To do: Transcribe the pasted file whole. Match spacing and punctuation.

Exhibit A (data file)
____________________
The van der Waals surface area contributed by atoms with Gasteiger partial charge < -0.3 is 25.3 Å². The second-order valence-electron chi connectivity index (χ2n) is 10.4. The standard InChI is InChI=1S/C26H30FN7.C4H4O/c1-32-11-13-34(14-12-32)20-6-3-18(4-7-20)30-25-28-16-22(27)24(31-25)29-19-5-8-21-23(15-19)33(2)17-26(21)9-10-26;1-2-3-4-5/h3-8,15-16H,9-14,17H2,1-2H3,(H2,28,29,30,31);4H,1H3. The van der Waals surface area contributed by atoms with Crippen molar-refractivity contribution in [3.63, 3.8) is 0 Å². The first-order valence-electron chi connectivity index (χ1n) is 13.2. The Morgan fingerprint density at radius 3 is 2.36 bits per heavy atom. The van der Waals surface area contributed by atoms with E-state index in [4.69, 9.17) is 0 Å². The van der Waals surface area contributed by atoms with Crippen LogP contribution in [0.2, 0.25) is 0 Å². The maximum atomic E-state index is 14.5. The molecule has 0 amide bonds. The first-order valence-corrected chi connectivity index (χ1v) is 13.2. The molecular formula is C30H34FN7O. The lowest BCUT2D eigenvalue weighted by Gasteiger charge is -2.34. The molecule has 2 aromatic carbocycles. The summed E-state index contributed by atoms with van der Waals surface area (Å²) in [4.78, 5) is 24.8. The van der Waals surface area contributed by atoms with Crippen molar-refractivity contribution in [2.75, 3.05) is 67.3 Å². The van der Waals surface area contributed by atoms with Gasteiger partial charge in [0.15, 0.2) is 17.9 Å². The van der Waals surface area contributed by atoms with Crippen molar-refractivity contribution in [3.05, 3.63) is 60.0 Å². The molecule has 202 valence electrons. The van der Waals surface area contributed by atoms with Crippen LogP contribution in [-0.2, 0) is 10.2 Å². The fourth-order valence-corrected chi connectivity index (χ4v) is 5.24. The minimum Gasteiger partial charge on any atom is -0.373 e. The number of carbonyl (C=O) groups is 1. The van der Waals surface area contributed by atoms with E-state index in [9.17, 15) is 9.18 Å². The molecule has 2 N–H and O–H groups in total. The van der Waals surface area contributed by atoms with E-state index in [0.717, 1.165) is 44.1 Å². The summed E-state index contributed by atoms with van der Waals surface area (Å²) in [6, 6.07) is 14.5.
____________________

The van der Waals surface area contributed by atoms with Gasteiger partial charge < -0.3 is 25.3 Å². The second-order valence-electron chi connectivity index (χ2n) is 10.4. The standard InChI is InChI=1S/C26H30FN7.C4H4O/c1-32-11-13-34(14-12-32)20-6-3-18(4-7-20)30-25-28-16-22(27)24(31-25)29-19-5-8-21-23(15-19)33(2)17-26(21)9-10-26;1-2-3-4-5/h3-8,15-16H,9-14,17H2,1-2H3,(H2,28,29,30,31);4H,1H3. The van der Waals surface area contributed by atoms with Crippen molar-refractivity contribution in [3.63, 3.8) is 0 Å². The first-order valence-electron chi connectivity index (χ1n) is 13.2. The Morgan fingerprint density at radius 3 is 2.36 bits per heavy atom. The van der Waals surface area contributed by atoms with E-state index in [4.69, 9.17) is 0 Å². The van der Waals surface area contributed by atoms with Crippen LogP contribution in [0.2, 0.25) is 0 Å². The maximum atomic E-state index is 14.5. The molecule has 0 amide bonds. The first-order valence-corrected chi connectivity index (χ1v) is 13.2. The molecular formula is C30H34FN7O. The lowest BCUT2D eigenvalue weighted by Gasteiger charge is -2.34. The molecule has 2 aromatic carbocycles. The summed E-state index contributed by atoms with van der Waals surface area (Å²) in [4.78, 5) is 24.8. The van der Waals surface area contributed by atoms with Crippen molar-refractivity contribution in [2.75, 3.05) is 67.3 Å². The van der Waals surface area contributed by atoms with Gasteiger partial charge in [0.15, 0.2) is 17.9 Å². The van der Waals surface area contributed by atoms with Crippen molar-refractivity contribution in [3.05, 3.63) is 60.0 Å². The molecule has 202 valence electrons. The van der Waals surface area contributed by atoms with Crippen LogP contribution in [-0.2, 0) is 10.2 Å². The fourth-order valence-corrected chi connectivity index (χ4v) is 5.24. The minimum Gasteiger partial charge on any atom is -0.373 e. The number of carbonyl (C=O) groups is 1. The van der Waals surface area contributed by atoms with E-state index in [9.17, 15) is 9.18 Å². The molecule has 2 N–H and O–H groups in total. The van der Waals surface area contributed by atoms with E-state index in [0.717, 1.165) is 44.1 Å². The summed E-state index contributed by atoms with van der Waals surface area (Å²) in [6, 6.07) is 14.5.